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Pro-Biafra supporters clash with Nigerian troops

AFP
11 September 2017 | Nigeria
A pro-Biafra support demonstrates with flags and placards in May 2017 in Abidjan.  By Sia KAMBOU (AFP/File)
A pro-Biafra support demonstrates with flags and placards in May 2017 in Abidjan. By Sia KAMBOU (AFP/File)

Warri (Nigeria) (AFP) - Pro-Biafra supporters clashed with troops in southeast Nigeria on Sunday, with claims that five people were killed, although the army quickly denied any loss of life.

The Indigenous People of Biafra (IPOB) movement claimed in a statement that five of its members were killed when soldiers and police tried to kill its leader, Nnamdi Kanu, at his home in Umuahia.

The IPOB is demanding a separate state for the Igbo people who are the most populous ethnic group in Nigeria's southeast. Fifty years ago, a declaration of Biafran independence sparked a brutal 30-month civil war.

The group's spokesman, Emma Powerful, said that up to 30 others were injured.

Kanu's lawyer, Ifeanyi Ejiofor, blamed President Muhammadu Buhari, who has previously condemned the IPOB leader. Kanu is currently on bail pending the resumption of his trial for treasonable felony in the capital, Abuja.

Army spokesman Major Oyegoke Gbadamosi described the IPOB claims as "fictitious" and said its account was "far from the truth".

Suspected IPOB militants, he said, had blocked a convoy of military vehicles in Umuahia at about 6:00 pm (1700 GMT) and pelted troops with stones and broken bottles, injuring a soldier and a pedestrian.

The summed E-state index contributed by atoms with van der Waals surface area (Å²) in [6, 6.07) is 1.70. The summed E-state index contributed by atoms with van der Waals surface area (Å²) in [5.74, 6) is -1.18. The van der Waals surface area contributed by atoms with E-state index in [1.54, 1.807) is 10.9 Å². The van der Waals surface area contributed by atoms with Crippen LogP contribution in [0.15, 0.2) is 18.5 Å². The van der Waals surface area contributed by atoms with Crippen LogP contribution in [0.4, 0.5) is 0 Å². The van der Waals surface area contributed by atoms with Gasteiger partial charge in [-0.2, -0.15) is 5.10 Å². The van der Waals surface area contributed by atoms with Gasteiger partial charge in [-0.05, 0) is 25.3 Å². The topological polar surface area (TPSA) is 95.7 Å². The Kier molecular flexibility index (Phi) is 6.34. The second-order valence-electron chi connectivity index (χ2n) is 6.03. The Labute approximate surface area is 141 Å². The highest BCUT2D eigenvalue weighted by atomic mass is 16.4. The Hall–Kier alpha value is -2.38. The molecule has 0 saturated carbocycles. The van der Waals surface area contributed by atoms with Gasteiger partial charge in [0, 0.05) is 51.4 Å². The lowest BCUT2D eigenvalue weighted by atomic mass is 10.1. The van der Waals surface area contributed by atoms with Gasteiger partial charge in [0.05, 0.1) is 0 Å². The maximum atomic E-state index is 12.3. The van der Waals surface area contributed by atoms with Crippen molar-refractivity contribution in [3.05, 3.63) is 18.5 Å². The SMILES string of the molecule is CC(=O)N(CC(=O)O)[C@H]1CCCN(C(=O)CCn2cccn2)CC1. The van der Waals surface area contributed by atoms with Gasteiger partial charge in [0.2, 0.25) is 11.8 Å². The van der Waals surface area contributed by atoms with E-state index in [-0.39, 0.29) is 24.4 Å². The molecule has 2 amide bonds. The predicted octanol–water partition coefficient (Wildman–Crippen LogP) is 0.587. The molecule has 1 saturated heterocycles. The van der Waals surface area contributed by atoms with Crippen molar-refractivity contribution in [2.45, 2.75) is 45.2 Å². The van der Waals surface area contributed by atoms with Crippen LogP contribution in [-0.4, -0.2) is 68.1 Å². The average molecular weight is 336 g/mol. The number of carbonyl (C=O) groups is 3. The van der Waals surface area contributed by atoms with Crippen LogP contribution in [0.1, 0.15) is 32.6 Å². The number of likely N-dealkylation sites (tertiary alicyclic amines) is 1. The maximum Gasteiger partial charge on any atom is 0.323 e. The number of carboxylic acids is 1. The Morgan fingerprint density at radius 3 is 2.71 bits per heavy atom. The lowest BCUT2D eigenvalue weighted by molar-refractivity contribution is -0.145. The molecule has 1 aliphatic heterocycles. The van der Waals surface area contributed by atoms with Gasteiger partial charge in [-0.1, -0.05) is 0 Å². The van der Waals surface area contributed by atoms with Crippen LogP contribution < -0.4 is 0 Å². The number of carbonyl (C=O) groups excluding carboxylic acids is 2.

"The troops fired warning shots in the air and the hoodlums dispersed. No life was lost," he added in a statement.

There was no immediate independent verification of either account.

Amnesty International has previously claimed that Nigeria's security forces killed at least 150 pro-Biafra protesters and injured hundreds more in the southeast since August 2015.

Separatist sentiment has persisted in the southeast despite defeat in the civil war and the huge loss of life.

Many believe successive federal governments have failed to invest in development and infrastructure in the region as a punishment for secession in 1967.

Kanu has called for "civil disobedience" to force a referendum on self-determination.

"We have chosen the track of peaceful agitation, non-violence, persuasion, logic, reason, argument," he told AFP in an interview in May.

"We are going to deploy all of that to make sure we get Biafra."

Tensions have been building since earlier this year, when Igbos living in the mainly Muslim north were told to go back to the largely Christian south by October 1.

At least two other groups in the south and southwest then revived their push for independence.

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Nigeria

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